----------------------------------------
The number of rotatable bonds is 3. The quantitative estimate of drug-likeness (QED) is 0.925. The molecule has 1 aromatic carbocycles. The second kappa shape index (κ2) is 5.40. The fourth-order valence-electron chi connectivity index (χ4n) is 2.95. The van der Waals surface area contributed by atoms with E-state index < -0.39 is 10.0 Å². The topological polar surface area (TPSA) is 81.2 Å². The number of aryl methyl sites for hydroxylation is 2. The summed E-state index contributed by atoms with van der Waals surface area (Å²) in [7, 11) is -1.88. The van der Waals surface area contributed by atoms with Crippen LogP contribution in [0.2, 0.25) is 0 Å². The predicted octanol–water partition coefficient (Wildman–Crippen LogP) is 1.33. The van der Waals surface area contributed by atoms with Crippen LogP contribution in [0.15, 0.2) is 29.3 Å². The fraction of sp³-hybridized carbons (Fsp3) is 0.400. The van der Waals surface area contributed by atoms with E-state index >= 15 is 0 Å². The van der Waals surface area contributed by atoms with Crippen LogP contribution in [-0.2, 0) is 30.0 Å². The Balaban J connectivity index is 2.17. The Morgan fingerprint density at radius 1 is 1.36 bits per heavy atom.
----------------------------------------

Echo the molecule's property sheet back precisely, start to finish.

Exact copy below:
The number of rotatable bonds is 3. The quantitative estimate of drug-likeness (QED) is 0.925. The molecule has 1 aromatic carbocycles. The second kappa shape index (κ2) is 5.40. The fourth-order valence-electron chi connectivity index (χ4n) is 2.95. The van der Waals surface area contributed by atoms with E-state index < -0.39 is 10.0 Å². The topological polar surface area (TPSA) is 81.2 Å². The number of aryl methyl sites for hydroxylation is 2. The summed E-state index contributed by atoms with van der Waals surface area (Å²) in [7, 11) is -1.88. The van der Waals surface area contributed by atoms with Crippen LogP contribution in [0.2, 0.25) is 0 Å². The predicted octanol–water partition coefficient (Wildman–Crippen LogP) is 1.33. The van der Waals surface area contributed by atoms with Crippen LogP contribution in [0.15, 0.2) is 29.3 Å². The fraction of sp³-hybridized carbons (Fsp3) is 0.400. The van der Waals surface area contributed by atoms with E-state index >= 15 is 0 Å². The van der Waals surface area contributed by atoms with Crippen LogP contribution in [-0.2, 0) is 30.0 Å². The Balaban J connectivity index is 2.17. The Morgan fingerprint density at radius 1 is 1.36 bits per heavy atom.